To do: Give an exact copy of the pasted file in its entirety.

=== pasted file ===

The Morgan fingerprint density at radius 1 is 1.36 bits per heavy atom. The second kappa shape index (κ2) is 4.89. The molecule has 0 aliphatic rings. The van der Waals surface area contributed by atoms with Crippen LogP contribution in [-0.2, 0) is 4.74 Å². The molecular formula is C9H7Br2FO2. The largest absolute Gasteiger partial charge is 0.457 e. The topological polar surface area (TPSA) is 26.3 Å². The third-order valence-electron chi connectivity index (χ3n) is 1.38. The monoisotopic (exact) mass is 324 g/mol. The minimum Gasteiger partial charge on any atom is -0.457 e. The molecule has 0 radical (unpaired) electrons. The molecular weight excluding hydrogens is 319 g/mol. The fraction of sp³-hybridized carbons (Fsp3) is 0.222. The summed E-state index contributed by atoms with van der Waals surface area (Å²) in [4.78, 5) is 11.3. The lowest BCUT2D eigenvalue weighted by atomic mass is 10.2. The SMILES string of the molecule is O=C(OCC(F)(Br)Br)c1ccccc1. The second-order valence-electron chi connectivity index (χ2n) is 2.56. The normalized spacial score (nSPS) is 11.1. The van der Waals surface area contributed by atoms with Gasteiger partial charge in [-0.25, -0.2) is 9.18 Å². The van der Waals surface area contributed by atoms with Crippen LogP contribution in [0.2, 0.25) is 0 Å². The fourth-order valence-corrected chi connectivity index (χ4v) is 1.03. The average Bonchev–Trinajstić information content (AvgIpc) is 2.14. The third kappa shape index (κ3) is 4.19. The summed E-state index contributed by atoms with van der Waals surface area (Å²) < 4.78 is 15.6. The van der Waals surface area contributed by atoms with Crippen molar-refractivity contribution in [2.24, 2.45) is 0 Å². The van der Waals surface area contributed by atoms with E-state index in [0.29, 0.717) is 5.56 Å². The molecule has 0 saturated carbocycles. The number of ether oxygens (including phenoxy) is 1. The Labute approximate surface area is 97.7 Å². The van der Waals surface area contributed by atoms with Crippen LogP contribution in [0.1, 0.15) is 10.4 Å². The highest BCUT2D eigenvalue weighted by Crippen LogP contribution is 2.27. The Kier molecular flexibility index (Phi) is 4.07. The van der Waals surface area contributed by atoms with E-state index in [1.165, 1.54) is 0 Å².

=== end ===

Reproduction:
The Morgan fingerprint density at radius 1 is 1.36 bits per heavy atom. The second kappa shape index (κ2) is 4.89. The molecule has 0 aliphatic rings. The van der Waals surface area contributed by atoms with Crippen LogP contribution in [-0.2, 0) is 4.74 Å². The molecular formula is C9H7Br2FO2. The largest absolute Gasteiger partial charge is 0.457 e. The topological polar surface area (TPSA) is 26.3 Å². The third-order valence-electron chi connectivity index (χ3n) is 1.38. The monoisotopic (exact) mass is 324 g/mol. The minimum Gasteiger partial charge on any atom is -0.457 e. The molecule has 0 radical (unpaired) electrons. The molecular weight excluding hydrogens is 319 g/mol. The fraction of sp³-hybridized carbons (Fsp3) is 0.222. The summed E-state index contributed by atoms with van der Waals surface area (Å²) in [4.78, 5) is 11.3. The lowest BCUT2D eigenvalue weighted by atomic mass is 10.2. The SMILES string of the molecule is O=C(OCC(F)(Br)Br)c1ccccc1. The second-order valence-electron chi connectivity index (χ2n) is 2.56. The normalized spacial score (nSPS) is 11.1. The van der Waals surface area contributed by atoms with Gasteiger partial charge in [-0.25, -0.2) is 9.18 Å². The van der Waals surface area contributed by atoms with Crippen LogP contribution in [0.2, 0.25) is 0 Å². The fourth-order valence-corrected chi connectivity index (χ4v) is 1.03. The average Bonchev–Trinajstić information content (AvgIpc) is 2.14. The third kappa shape index (κ3) is 4.19. The summed E-state index contributed by atoms with van der Waals surface area (Å²) < 4.78 is 15.6. The van der Waals surface area contributed by atoms with Crippen molar-refractivity contribution in [2.24, 2.45) is 0 Å². The van der Waals surface area contributed by atoms with E-state index in [0.29, 0.717) is 5.56 Å². The molecule has 0 saturated carbocycles. The number of ether oxygens (including phenoxy) is 1. The Labute approximate surface area is 97.7 Å². The van der Waals surface area contributed by atoms with Crippen LogP contribution in [0.1, 0.15) is 10.4 Å². The highest BCUT2D eigenvalue weighted by Crippen LogP contribution is 2.27. The Kier molecular flexibility index (Phi) is 4.07. The van der Waals surface area contributed by atoms with E-state index in [1.165, 1.54) is 0 Å².